When we contemplate how to gather public feedback, the first place everyone looks is to surveys. Other more mainstream ways of gathering public input include open houses, workshops, and focus groups. All are very good ways to involve people, but to start, let’s talk about your stakeholders.
Stakeholders represent any group or organization that largely shares with you a mission or ambition and/or whose behavior, advocacy, or activities influence or have the potential of influencing your community. The most common stakeholder groups in a community are other governmental bodies such as the school district, the city, the county, or neighboring cities and towns. You will also want to include business groups, parent/teacher organizations, seniors, local government employees, and elected officials. Sometimes it’s easy to forget some of the less obvious stakeholder groups such as children and youth, athletic organizations, arts councils, your legislative delegation, public safety organizations, community volunteer groups, healthcare providers, service clubs, and faith-based organizations. All are critically important to involve in strategic planning processes and community initiatives, and they can be of great assistance to you in gathering feedback and encouraging participation.
Just as doing some foundational work is critically important to any initiative, so it is with gathering public feedback. Leaders who simply project themselves out to the community and expect that people will flock to their open houses and other public meetings are most times disappointed.
Once you have identified the critical stakeholder groups in your community, it will be important for you to extend a personal invitation to the organization’s leader to participate in planning the future of your community. Our experience is that these types of community organizations generally embrace the opportunity to participate. Most immediately recognize the critical nature of planning the future of their community and easily see the nexus between such an activity and the health and future of their own organizations. As you approach each leader, tell them that you recognize and appreciate the important service that they provide and the valuable role they play in your community. Communicate your perspective regarding the importance of this initiative and invite either that person or an individual they designate to participate in perhaps two or three meetings to help develop the strategies for gathering citizen feedback. Finally, let them know that you would appreciate access to their membership as a means of ensuring that the strategic planning process is as inclusive as possible.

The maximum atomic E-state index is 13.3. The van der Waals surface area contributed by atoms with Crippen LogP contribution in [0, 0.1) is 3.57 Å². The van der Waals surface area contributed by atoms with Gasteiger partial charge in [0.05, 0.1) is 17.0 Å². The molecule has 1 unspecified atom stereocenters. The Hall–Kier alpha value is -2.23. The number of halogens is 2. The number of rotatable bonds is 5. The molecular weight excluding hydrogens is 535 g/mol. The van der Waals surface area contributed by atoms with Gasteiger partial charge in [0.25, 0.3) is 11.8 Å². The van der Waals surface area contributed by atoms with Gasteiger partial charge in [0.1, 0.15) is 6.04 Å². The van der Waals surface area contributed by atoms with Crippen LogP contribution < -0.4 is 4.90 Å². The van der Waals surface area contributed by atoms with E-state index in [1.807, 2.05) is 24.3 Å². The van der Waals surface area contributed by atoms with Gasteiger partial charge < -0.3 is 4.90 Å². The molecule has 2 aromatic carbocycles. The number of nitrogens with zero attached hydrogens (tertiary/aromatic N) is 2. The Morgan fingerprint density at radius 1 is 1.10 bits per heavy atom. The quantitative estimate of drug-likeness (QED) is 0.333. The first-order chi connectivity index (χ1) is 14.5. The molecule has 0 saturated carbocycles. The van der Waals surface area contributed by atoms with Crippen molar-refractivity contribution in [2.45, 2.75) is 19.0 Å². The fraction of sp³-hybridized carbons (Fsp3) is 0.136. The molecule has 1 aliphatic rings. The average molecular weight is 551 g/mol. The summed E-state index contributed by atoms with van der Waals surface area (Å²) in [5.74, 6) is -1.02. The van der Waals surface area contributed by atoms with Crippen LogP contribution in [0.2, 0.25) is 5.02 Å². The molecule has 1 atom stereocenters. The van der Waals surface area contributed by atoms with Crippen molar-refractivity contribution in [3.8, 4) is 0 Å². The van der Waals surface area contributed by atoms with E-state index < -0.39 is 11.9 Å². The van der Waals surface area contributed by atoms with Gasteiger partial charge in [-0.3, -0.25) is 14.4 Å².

Spend some time getting each stakeholder group up to speed with the process of strategic planning, the timeline, and expected results. Also, take some time to make sure each organization feels your enthusiasm for the initiative and its importance to your community. From there, allow the group to discuss in a brainstorming format how to best involve members of the community in the process. You may be very surprised at the kinds of ideas that surface.